Well, it’s official: Intel is selling off its XScale unit to Marvell Technology Group for US$600 million. That’s quite a steal for Marvell, since previous reports valued the units on the block at US$10 billion. What Marvell gets for all that cash are, among other things, the XScale line of ARM-based embedded processors, the related PXA line of SoCs (system on a chip), and an undisclosed amount of debt associated with the acquired businesses. Marvell was already in the embedded semiconductor business, so in terms of products at least the sale is a good fit. Let’s hope the cultures mesh, as well, because Marvell has stated that they plan to keep most of the jobs in the units they just picked up.
Back when I first covered the rumors of that the ARM-based processor lines were up for sale, I (and everyone else, for that matter) talked about it the move in terms of Intel slimming down the company and focusing on their core x86 business. I’ve since had more thoughts about what that focus could look like.
I realize that what I’m about to suggest is complete heresy for the ARM and PowerPC fanatics out there, but what if Intel has gotten out of the ARM business permanently and the embedded business only temporarily? What if the company plans eventually to move Core down into the consumer side of the embedded market? Now, I’m not necessarily talking about the 65nm node, but what about at 45nm and smaller?
A Core 3 Solo Blackberry?
Intel went on a buying spree and snatched up all these embedded product lines at right around the same time that the company was ruled by what Intel CTO Pat Gelsinger has called the “speed demon” camp. This is the camp that brought us Netburst, and that believed that the process-driven clockspeed party was just going to keep on going. So if you believe that something like Netburst is the future of the desktop and server machine—fast, hot, and huge—then you’re probably also looking for something to stick in very low-power consumer electronic devices.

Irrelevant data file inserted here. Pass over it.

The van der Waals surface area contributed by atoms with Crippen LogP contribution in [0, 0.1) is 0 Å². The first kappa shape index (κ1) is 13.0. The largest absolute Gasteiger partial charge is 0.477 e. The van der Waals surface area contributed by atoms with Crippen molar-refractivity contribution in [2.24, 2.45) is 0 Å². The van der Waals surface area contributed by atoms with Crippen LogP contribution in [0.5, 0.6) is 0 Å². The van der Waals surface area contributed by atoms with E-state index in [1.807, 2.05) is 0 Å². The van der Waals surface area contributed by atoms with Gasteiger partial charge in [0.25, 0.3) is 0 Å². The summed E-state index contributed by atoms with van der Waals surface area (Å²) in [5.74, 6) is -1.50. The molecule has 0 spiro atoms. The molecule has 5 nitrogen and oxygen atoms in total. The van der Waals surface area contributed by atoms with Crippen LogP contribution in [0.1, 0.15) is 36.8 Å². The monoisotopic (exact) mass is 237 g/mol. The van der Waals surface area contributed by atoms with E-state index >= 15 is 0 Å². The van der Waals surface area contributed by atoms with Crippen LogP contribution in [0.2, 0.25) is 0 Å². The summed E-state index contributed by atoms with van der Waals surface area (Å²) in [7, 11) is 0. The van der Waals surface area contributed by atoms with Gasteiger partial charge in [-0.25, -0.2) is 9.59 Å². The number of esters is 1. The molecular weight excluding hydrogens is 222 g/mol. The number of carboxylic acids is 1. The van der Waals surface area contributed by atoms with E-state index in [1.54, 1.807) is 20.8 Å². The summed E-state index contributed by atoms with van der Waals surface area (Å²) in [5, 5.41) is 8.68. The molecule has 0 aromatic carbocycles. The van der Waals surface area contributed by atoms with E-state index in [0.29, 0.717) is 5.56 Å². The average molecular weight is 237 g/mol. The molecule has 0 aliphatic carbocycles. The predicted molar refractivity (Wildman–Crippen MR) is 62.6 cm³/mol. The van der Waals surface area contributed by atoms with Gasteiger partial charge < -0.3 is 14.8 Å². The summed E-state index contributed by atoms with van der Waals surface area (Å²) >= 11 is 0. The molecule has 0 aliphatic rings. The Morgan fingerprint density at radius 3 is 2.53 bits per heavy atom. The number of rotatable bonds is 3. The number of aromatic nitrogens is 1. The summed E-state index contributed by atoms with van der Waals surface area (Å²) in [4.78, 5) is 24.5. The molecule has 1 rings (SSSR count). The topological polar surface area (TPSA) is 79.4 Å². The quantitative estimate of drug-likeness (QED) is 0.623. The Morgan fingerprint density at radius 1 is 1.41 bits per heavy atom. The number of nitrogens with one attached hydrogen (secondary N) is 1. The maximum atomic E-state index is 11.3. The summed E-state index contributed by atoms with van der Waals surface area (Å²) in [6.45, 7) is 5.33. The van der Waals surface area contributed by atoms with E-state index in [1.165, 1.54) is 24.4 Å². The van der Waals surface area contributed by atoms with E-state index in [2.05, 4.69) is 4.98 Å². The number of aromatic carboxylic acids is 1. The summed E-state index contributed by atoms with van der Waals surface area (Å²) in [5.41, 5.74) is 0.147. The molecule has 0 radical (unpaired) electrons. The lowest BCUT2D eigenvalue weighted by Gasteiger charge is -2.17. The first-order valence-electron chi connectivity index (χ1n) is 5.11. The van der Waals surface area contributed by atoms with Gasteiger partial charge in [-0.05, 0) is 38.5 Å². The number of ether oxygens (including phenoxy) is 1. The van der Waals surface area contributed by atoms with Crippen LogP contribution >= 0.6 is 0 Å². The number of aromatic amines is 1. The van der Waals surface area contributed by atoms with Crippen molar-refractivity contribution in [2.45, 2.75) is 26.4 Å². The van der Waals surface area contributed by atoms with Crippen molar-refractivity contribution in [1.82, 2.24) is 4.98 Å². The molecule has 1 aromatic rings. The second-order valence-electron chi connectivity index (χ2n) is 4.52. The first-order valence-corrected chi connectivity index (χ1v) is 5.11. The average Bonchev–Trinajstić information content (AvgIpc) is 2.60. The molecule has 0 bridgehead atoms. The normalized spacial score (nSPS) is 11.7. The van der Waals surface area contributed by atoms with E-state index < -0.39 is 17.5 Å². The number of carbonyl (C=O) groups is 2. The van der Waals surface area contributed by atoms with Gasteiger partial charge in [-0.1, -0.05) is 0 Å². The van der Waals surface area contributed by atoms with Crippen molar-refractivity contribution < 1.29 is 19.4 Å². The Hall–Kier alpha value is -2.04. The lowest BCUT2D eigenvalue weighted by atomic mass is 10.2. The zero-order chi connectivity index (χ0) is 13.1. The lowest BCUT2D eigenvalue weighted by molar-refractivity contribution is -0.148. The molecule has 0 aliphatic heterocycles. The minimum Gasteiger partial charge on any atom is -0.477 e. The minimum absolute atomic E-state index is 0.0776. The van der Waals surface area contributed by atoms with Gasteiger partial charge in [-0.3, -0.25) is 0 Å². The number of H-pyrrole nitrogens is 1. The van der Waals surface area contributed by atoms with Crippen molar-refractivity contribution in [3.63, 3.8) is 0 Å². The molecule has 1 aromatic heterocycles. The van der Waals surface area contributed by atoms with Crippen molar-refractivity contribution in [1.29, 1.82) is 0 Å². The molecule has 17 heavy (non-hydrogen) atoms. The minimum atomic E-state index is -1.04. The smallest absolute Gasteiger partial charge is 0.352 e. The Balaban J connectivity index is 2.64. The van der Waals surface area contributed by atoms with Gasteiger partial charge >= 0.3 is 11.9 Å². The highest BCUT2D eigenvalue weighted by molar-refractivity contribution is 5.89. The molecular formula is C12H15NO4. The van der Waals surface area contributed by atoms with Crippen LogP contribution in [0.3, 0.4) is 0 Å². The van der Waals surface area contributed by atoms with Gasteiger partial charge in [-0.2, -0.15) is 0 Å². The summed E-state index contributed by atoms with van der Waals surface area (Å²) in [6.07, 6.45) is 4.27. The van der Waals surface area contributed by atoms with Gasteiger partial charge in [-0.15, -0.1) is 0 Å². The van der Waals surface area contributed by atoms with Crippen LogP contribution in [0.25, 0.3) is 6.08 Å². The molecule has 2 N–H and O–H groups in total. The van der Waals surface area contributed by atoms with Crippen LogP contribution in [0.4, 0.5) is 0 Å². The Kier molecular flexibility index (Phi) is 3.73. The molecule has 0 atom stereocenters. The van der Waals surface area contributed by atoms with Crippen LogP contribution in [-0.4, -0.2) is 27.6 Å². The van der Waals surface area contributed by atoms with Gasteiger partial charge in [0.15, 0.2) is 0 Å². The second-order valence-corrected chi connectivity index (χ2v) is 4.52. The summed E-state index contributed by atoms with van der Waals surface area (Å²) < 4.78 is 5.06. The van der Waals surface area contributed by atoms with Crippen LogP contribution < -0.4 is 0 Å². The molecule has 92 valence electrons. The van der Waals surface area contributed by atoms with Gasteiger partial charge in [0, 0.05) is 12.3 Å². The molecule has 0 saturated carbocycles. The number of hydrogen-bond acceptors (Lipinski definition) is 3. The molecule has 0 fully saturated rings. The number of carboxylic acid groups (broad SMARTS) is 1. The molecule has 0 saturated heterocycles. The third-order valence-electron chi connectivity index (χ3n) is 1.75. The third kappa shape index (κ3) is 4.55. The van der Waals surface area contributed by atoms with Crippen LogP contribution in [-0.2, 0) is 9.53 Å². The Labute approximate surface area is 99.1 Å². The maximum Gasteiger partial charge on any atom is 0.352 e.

In fact, during the late 90’s, Intel was all about different architectures for different market segments. They had Itanium for the very high end, Netburst for the desktop, the Pentium M was in the works for laptops, and the XScale and PXA lines were in place for embedded applications and consumer electronics. That’s quite a bit of fragmentation at the level of microarchitecture and ISA, and it shows that Intel had begun to think of themselves primarily as a supplier of silicon in various forms to various markets.
The shift that CEO Paul Otellini is effecting now at the company has them transitioning to being a supplier of not of silicon chips of various kinds but of complete platforms—the processor, and supporting logic like the chipset, (NAND Flash) storage, and I/O (graphics, and wired and wireless networking)—aimed at different segments. Furthermore, the bulk of those platforms are now x86-based, and Intel’s entire x86 roadmap from here on out is 100 percent focused on delivering performance/watt.
With an aggressive architectural refresh strategy that sees a new x86 architecture every two years, and a company-wide commitment to making each new x86 architecture more power efficient than the last, is to too far-fetched to speculate that Intel will at some point pitch a Core-based SoC for handhelds?
I don’t deny that, even in 2008 an ARM-based SoC will provide superior performance/watt to a 45nm Core-based SoC. But the ARM-based SoC won’t run +90 percent of the world’s consumer software, while the Core-based SoC will.
The more I think about it, the more I’m convinced that while Intel may have abandoned XScale and PXA, they haven’t abandoned the vast and growing mobile electronics segment. I think Core is likely to wind up in a future must-have mobile gadget—the 2008 or 2009 equivalent of an iPod or a Blackberry. But feel free to prove me wrong in the discussion thread. After all, my track record for predicting portable gadgetry with Intel inside isn’t so hot.